- 1 Rob O'Neill may have killed bin Laden, but didn't take out gangster intruders
- 2 Teen wakes up to find gay slur spray-painted on door
- 3 Ekalaka: A home where dinosaurs roamed, and the coffee game they do play
- 4 Prosecutors: Man who raped 23-month-old also molested 6-year-old
- 5 Delta flight bound for Paris makes emergency stop in Billings
Second mule deer tags could be reduced in price under a new Idaho Fish and Game plan.
National Geographic photographer Joe Riis will share insights from what he calls his favorite field experience to date, the Grand Teton National Park pronghorn migration in western Wyoming, at the Buffalo Bill Center of the West in Cody, Wyo., on Thursday and Friday.
National Geographic photographer Joe Riis will be speaking in Cody, Wyo., on Thursday and Friday about his work which is now on display at the Buffalo Bill Center of the West.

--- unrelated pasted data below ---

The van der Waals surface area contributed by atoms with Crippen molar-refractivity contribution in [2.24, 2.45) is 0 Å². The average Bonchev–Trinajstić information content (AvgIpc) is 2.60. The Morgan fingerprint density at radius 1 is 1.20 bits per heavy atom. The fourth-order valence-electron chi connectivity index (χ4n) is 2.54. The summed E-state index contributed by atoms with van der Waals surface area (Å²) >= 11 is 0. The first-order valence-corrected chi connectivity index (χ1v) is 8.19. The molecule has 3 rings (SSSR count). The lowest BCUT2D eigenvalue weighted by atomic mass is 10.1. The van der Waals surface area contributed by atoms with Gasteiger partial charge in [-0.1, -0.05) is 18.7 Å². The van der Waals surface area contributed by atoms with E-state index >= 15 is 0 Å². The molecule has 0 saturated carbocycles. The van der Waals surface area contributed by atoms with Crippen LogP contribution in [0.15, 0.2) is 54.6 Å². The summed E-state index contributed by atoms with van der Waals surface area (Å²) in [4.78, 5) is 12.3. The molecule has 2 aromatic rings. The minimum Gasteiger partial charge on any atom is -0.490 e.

Tens of thousands of elk move in masses from low, hilly country outside Yellowstone National Park into forested mountains and high meadows.
Elk move through a meadow outside of Cody. Researchers are studying the Cody elk herd to better understand where and when it moves and how the herd impacts the rest of the greater Yellowstone ecosystem.
The mule deer herd travels more than 150 miles, the longest recorded mule deer migration in the world.
LARAMIE, Wyo. — If photographer and University of Wyoming graduate Joe Riis spends a month working on a photo assignment and walks away with one good picture, he'll call it a success.
Wildlife photographer Joe Riis used motion-activated cameras to capture images of pronghorn antelope as they traveled an ancient migration route across Western Wyoming. (Courtesy photo)